Virtual child growth monitor
To detect malnourishment in time, researchers at the Zero Hunger Lab are working on an app that evaluates photos of children. As a bonus, this Child Growth Monitor collects data that is sorely lacking.
For Dutch parents it is a matter of course: if desired, professionals closely monitor the growth and development of your child from birth. Weighing and measuring are essential in this process. Because early detection of malnourishment – or rather obesity, a greater public health threat in rich countries – saves lives. That is why research is being conducted at Tilburg University in collaboration with German NGO Welthungerhilfe under the banner of the Zero Hunger Lab to detect malnourishment remotely, via an app. An algorithm can “see” from images whether a child is malnourished or at risk of malnourishment.
The Child Growth Monitor, as the app is called, can be thought of as a virtual detection of malnutrition. A prototype developed by Welthungerhilfe is already being used by professionals in the field. Ultimately, parents should be able to use the app themselves to send a picture to a medical team so that malnourishment can be detected and treated more quickly.
Among other things, we want to see if we can use deepfake technology to generate non-existent children with
varying body characteristics.
Professor artificial intelligence Eric Postma
PhD student Hezha MohammedKhan and professor of artificial intelligence Eric Postma are working with Marleen Balvert, assistant professor of operations research, and Çiçek Güven, assistant professor of cognitive science & AI, on algorithms for detecting malnourishment from images or videos. They are developing a deep-learning system that estimates, among other things, children’s height, girth, and weight from a photograph. It sounds complicated – and it is, for starters because public data sets of children’s photos don’t exist, Postma says. “Collecting photos of half-naked children is a problem for understandable reasons, so we are looking for solutions to that. Among other things, we want to see if we can use deepfake technology to generate non-existent children with varying body characteristics. We can use those to train the AI systems.”
With an alternative data set, consisting of 3D scans of adult bodies, the team has already achieved promising results upon which it is now building. There is a partnership with pediatricians at the Elisabeth- TweeSteden Hospital in Tilburg. These doctors are enthusiastic about the idea and are sharing their thoughts on it, MohammedKhan says. “The next step in our research is to train our model on different datasets. The model needs hundreds of thousands of images to learn to recognize new images. We now have a dataset that is more varied from the previous one in terms of color, body shape, lighting, and distance from the camera. These are all aspects that contribute to how the algorithm works in practice. Eventually, our model will need to be tested on images of real children, but we’re not there yet.”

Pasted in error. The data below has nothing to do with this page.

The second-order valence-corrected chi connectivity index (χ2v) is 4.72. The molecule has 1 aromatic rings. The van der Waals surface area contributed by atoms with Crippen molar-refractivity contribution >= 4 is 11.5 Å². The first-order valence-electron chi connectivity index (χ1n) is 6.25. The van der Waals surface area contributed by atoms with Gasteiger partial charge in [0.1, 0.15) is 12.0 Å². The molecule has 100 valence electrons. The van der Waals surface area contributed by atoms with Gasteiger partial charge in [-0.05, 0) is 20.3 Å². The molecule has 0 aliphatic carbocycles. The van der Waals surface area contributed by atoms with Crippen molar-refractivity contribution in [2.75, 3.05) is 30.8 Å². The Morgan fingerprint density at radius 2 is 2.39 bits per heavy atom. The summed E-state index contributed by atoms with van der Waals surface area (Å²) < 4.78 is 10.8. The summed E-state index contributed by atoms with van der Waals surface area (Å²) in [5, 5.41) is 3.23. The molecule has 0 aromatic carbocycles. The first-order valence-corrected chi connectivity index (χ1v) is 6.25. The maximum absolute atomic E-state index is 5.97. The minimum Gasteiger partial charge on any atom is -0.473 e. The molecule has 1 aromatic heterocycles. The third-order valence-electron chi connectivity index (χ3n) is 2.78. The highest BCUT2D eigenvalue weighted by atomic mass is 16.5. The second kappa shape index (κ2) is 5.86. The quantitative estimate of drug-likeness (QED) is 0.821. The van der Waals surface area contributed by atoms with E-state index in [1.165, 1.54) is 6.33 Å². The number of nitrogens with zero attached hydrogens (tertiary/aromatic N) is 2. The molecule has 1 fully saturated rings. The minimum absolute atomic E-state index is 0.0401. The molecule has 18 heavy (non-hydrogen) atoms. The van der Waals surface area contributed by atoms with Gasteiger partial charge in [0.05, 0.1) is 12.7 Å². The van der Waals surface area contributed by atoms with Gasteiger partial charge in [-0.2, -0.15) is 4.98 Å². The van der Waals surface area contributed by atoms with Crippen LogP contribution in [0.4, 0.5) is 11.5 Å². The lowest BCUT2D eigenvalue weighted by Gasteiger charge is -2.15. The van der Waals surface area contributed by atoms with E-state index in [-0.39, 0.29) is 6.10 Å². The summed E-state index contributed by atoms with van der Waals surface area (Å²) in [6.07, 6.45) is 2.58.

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240 million children are starving, and more than 3 million children die every year from malnourishment that could have been prevented by early detection. These are outdated figures, as less can be measured in the field during covid. Moreover, the pandemic will significantly increase this number.
Not only can the app save millions of lives, but it can also collect data in the field that is now sorely lacking, MohammedKhan says. “The current method for remote areas, for example, is to estimate how much malnourishment there is, because recent data is often unavailable. People know that there are millions of malnourished children, but not always exactly where they are. The app meets this need as well. It generates data that can be used to deploy food aid much more effectively.”
If you haven’t had any education, it’s very difficult to know if your child is healthy and what good nutrition is
PhD-student Hezha MohammedKhan
Human in the loop
MohammedKhan is a mother of a little boy of one and a half. She has also been committed to various humanitarian initiatives since childhood. In addition, she is an active speaker – including giving TEDx Talks – in the areas of war, poverty, and minority empowerment. She grew up during a period of war and occupation and suffered hunger as a child.
This is partly why she is so passionate about her work, she says. “Working at the Zero Hunger Lab is a perfect fit for me. I want to dedicate my life and career to societies like the one I come from, Iraqi Kurdistan, which lacks just about everything. The impact of this project is huge; I say that as a mother, too. In the Netherlands, my child is being monitored and I am incredibly grateful for the confirmation that he is growing well and is healthy. And I’m highly educated. If you haven’t had any education, it’s very difficult to know if your child is healthy and what good nutrition is.”
Postma emphasizes that the monitor should be seen as a tool; not as something that will replace people. “Recognizing a specific pattern is typically something in which a powerful machine is superior to a human because, for example, it never gets tired. But a machine understands nothing of our world and doesn’t look at it as a human does. That’s the big difference between artificial and natural intelligence. They complement each other and that’s why there should always be a human in the loop who understands the context.”
Text: Mirna van Dijk
Photo: Maaike Putman
Date of publication: 15 September 2022